Avalanche Rescuers Losing Hope

As the search continues Wednesday for two snowmobilers missing after a deadly Alaskan avalanche, rescuers are less optimistic about finding the two men.

A mile-wide wall of snow is slowly burying hopes of finding the snowmobilers.

Four bodies were recovered after the snowslide roared down an Alaskan mountain Sunday, dropping up to 30 feet of snow in spots.

Â"We're down to two remaining victims who were not found in the avalanche,Â" State Trooper spokesman Greg Wilkinson told Anchorage public radio station KSKA.

Still missing Wednesday were Sgt. Victor Jones of Elmendorf Air Force Base and Aaron Arthur, 29, of Palmer.

As wet, clumpy snow fell Tuesday at the site 55 miles south of Anchorage, nine teams of searchers plunged 10-foot poles into the snowy debris, trying to locate the men.

Authorities Tuesday used a jumpy videotape of the avalanche for clues about where to look for victims.

The amateur eyewitness videotape shows several snowmobilers trying to escape as giant slabs of snow break loose from an Alaskan ridge.

The four dead were identified as Christopher Scott, 28, Jodi Combs, 26, and Jeff Saunders, 29, all of Anchorage; and Dan Demers, 37, of Eagle River.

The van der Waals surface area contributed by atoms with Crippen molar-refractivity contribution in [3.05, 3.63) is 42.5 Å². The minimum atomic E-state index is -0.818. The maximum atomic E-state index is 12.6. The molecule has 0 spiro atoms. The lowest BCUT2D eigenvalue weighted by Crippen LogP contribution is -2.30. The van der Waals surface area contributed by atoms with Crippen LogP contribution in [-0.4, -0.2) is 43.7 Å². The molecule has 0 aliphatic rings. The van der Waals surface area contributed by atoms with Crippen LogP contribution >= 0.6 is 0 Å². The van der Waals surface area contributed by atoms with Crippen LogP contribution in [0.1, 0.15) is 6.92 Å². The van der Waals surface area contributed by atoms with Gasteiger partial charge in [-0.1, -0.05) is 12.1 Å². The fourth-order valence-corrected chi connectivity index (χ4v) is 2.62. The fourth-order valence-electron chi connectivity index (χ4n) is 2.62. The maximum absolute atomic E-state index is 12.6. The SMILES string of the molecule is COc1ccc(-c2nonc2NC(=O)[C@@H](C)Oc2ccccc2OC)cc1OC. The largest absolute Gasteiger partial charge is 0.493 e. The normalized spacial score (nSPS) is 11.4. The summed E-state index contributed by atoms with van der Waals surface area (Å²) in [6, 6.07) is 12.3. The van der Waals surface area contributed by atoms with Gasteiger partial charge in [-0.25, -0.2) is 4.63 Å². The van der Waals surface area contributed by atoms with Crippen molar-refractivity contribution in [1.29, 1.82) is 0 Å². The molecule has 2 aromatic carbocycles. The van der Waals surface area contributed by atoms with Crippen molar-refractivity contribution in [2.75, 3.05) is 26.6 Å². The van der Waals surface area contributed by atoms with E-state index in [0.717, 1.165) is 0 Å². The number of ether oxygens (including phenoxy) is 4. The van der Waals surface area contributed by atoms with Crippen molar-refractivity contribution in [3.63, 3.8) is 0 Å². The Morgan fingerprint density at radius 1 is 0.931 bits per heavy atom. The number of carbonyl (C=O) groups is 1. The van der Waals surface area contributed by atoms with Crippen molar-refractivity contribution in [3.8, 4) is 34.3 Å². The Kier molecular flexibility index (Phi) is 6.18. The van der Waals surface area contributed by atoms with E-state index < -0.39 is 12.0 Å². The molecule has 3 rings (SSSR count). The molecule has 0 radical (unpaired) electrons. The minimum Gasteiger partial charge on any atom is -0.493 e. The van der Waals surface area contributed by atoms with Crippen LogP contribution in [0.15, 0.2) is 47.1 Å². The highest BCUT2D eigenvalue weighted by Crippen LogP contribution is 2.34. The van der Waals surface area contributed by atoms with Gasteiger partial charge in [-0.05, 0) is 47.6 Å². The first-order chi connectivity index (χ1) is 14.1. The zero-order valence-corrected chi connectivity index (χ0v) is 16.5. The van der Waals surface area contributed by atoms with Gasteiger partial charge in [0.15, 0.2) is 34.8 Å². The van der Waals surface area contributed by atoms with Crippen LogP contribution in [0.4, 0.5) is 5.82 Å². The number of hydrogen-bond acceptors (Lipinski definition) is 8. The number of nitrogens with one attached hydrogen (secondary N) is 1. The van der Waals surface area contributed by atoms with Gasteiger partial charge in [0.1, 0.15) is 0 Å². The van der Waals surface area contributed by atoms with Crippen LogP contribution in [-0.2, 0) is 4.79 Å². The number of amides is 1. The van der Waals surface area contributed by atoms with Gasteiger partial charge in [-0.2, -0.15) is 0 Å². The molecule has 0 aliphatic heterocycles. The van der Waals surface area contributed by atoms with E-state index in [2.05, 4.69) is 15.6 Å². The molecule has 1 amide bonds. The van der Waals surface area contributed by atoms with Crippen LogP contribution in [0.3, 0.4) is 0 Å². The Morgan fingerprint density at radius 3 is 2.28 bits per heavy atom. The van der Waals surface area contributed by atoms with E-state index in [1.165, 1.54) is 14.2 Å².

The snow roared down the mountain high in Turnagain Pass, a popular recreation area in the Chugach National Forest about 55 miles southeast of Anchorage.

Officials say the avalanche was man-made, not a natural disaster, reports Michelle Delaney of CBS Affiliate KTVA-TV.

The Alaska slides may have been triggered by Â"highmarking,Â" in which snowmobilers drive straight uphill to see who can make the highest mark on the mountain, said Wilkinson.

However, Dan Hourihan, chairman of the Alaska Mountain Rescue Group, said warm weather and 8 feet of fresh snow created the conditions for the massive slides.

If the death toll rises to six, the avalanche will be the nation's deadliest since March 1982, when seven people were killed at Alpine Meadows ski resort in California.
  • CBSNews.com staff CBSNews.com staff

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